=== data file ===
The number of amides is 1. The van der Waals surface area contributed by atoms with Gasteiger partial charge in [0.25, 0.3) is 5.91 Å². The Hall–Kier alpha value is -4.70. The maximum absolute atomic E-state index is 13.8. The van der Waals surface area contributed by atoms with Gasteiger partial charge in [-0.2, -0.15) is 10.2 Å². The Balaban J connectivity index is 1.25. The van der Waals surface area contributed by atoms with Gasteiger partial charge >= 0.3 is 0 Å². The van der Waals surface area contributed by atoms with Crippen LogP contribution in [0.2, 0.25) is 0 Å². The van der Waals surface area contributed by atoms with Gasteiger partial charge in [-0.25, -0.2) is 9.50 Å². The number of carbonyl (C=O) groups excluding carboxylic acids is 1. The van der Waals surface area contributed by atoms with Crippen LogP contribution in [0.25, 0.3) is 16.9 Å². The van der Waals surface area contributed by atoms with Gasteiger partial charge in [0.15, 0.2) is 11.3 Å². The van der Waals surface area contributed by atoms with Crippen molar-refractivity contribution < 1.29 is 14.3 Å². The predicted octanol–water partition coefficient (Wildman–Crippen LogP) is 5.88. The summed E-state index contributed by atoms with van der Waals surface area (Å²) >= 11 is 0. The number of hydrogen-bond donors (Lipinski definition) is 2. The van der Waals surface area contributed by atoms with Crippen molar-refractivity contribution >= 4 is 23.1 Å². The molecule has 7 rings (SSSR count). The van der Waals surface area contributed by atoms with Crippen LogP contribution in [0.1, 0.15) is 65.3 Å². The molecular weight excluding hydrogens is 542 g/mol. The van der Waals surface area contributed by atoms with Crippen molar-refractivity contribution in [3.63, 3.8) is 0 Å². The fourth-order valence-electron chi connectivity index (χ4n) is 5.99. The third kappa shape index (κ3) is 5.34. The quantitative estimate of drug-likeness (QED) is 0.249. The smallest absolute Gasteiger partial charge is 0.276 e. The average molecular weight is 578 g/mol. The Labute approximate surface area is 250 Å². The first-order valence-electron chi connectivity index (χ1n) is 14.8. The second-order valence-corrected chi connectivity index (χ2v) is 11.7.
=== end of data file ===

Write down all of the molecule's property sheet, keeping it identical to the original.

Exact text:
The number of amides is 1. The van der Waals surface area contributed by atoms with Gasteiger partial charge in [0.25, 0.3) is 5.91 Å². The Hall–Kier alpha value is -4.70. The maximum absolute atomic E-state index is 13.8. The van der Waals surface area contributed by atoms with Gasteiger partial charge in [-0.2, -0.15) is 10.2 Å². The Balaban J connectivity index is 1.25. The van der Waals surface area contributed by atoms with Gasteiger partial charge >= 0.3 is 0 Å². The van der Waals surface area contributed by atoms with Crippen LogP contribution in [0.2, 0.25) is 0 Å². The van der Waals surface area contributed by atoms with Gasteiger partial charge in [-0.25, -0.2) is 9.50 Å². The number of carbonyl (C=O) groups excluding carboxylic acids is 1. The van der Waals surface area contributed by atoms with Crippen LogP contribution in [0.25, 0.3) is 16.9 Å². The van der Waals surface area contributed by atoms with Gasteiger partial charge in [0.15, 0.2) is 11.3 Å². The van der Waals surface area contributed by atoms with Crippen molar-refractivity contribution < 1.29 is 14.3 Å². The predicted octanol–water partition coefficient (Wildman–Crippen LogP) is 5.88. The summed E-state index contributed by atoms with van der Waals surface area (Å²) >= 11 is 0. The number of hydrogen-bond donors (Lipinski definition) is 2. The van der Waals surface area contributed by atoms with Crippen molar-refractivity contribution >= 4 is 23.1 Å². The molecule has 7 rings (SSSR count). The van der Waals surface area contributed by atoms with Crippen LogP contribution in [0.1, 0.15) is 65.3 Å². The molecular weight excluding hydrogens is 542 g/mol. The van der Waals surface area contributed by atoms with Crippen molar-refractivity contribution in [3.63, 3.8) is 0 Å². The fourth-order valence-electron chi connectivity index (χ4n) is 5.99. The third kappa shape index (κ3) is 5.34. The quantitative estimate of drug-likeness (QED) is 0.249. The smallest absolute Gasteiger partial charge is 0.276 e. The average molecular weight is 578 g/mol. The Labute approximate surface area is 250 Å². The first-order valence-electron chi connectivity index (χ1n) is 14.8. The second-order valence-corrected chi connectivity index (χ2v) is 11.7.